How integrated digital systems enabled Bicycles Online to grow
Identifying the right opportunity – and the right digital systems – have been vital in the online business’s success.
Bicycles Online has its roots in bike rental business Manly Bike Tours. In the process of upgrading the company's rental fleet, co-founders Jonathon Allara and James van Rooyen realised that 95 percent of the 300 or so bike brands sold in Australia actually come from just five factories.
A visit to Taiwan and Indonesia resulted in a deal to bring the Polygon brand to Australia, cutting out the usual middlemen. The first container load was ordered with the intention to sell them on eBay, with any unsold bikes going into the rental fleet.
But they sold 130 bikes in the first three weeks, so “we kept doing that”, says Allara, gradually increasing the range and eventually establishing Bicycles Online's own ecommerce site.
The business started in an old electrical substation about the size of a two-car garage, not far from the bike rental shop. It subsequently moved to a 600 square metre warehouse space in North Manly, Sydney, and recently moved again to a 1500 square metre warehouse/office in Frenchs Forest.
Bicycles Direct did experiment with a showroom, but enjoyed 40 percent growth almost immediately after a decision to focus on online sales. “It lets us be really good at one channel,” Allara told Business IT. “It's a different level of business now.”
The company currently has 15 staff in Sydney (plus others offshore), and sells around 25,000 bikes per year.
The Bicycles Direct site is now based on Neto, which provides good integration with other services, including eBay, Amazon and other marketplaces such as Bike Exchange. The ability to maintain consistent stock figures across all platforms is particularly important when it comes to providing a good customer experience without considerable back-office effort.
Similarly, integration with Australia Post, Direct Freight and Fastway is “a huge benefit – it saved a lot of time,” says Allara. Transferring information manually invites errors: “that was a problem,” he says, but now it is done automatically.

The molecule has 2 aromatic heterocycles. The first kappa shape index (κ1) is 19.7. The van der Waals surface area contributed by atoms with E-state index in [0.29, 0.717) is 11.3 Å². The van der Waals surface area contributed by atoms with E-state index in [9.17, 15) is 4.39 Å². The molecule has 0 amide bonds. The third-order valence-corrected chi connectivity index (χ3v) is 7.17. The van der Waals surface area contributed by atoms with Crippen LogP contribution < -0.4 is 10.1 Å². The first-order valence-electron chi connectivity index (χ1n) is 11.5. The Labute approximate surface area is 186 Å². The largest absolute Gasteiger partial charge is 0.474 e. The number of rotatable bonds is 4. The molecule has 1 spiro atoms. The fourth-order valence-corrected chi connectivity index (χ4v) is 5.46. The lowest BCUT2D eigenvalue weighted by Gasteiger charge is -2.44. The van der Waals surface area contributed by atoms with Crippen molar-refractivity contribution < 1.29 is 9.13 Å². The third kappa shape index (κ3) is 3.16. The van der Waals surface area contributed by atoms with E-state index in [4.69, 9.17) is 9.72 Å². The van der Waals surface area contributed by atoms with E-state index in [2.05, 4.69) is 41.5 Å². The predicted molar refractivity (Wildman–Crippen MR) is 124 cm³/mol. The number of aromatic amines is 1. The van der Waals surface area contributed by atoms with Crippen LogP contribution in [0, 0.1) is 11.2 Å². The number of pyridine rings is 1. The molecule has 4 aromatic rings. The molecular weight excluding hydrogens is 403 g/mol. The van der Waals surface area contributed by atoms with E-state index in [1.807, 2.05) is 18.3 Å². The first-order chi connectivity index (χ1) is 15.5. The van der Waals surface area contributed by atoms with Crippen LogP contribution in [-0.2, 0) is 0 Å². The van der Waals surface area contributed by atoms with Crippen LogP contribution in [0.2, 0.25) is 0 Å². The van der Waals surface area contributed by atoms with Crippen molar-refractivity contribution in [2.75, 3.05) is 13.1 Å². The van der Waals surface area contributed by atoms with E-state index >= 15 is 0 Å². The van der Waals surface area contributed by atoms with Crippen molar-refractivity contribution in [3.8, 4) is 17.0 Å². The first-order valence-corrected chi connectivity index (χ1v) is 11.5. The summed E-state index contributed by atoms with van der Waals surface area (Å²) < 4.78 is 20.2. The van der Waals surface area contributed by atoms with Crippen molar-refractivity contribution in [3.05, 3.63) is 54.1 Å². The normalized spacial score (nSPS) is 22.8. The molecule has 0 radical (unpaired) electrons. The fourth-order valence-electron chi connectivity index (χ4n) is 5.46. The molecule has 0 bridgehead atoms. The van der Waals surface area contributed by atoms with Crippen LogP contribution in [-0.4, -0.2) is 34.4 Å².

The company offers its customers free delivery, but this integration also means the shipping department sees what each of the three carriers would charge and thus can “always choose the most cost-efficient option.”
Adopting cloud-based customer support platform Zendesk “has had a huge benefit for our customer service team,” says Allara. That's because it brings all live chat, email and phone interactions together in one system with strong reporting capabilities that help identify areas for improvement.
The Bicycles Direct site includes a Zendesk-based help centre, making it easy for staff to refer customers to content that's relevant to their enquiries.
Staff training and knowledge transfer is handled with the aid of Nextpond, a cloud service that can be used as a repository for all roles and tasks within a business. For example, rather than teaching individual agents how to authorise a product return, Bicycles Direct's customer service manager can document the process – including screen recordings – so it is available for reference when required.
The individual tasks can be chained together to create training programs for new staff. This is “a really useful tool for growing a business,” says Allara.
Every project has its own repository – “a 'page' within the program” – bringing together resources from other services such as Gmail and Dropbox, along with dates and timelines, and a mechanism for recording accountability for specific tasks.
Asana helps Allara keep track of key projects, and it makes the business more efficient and effective, he said.
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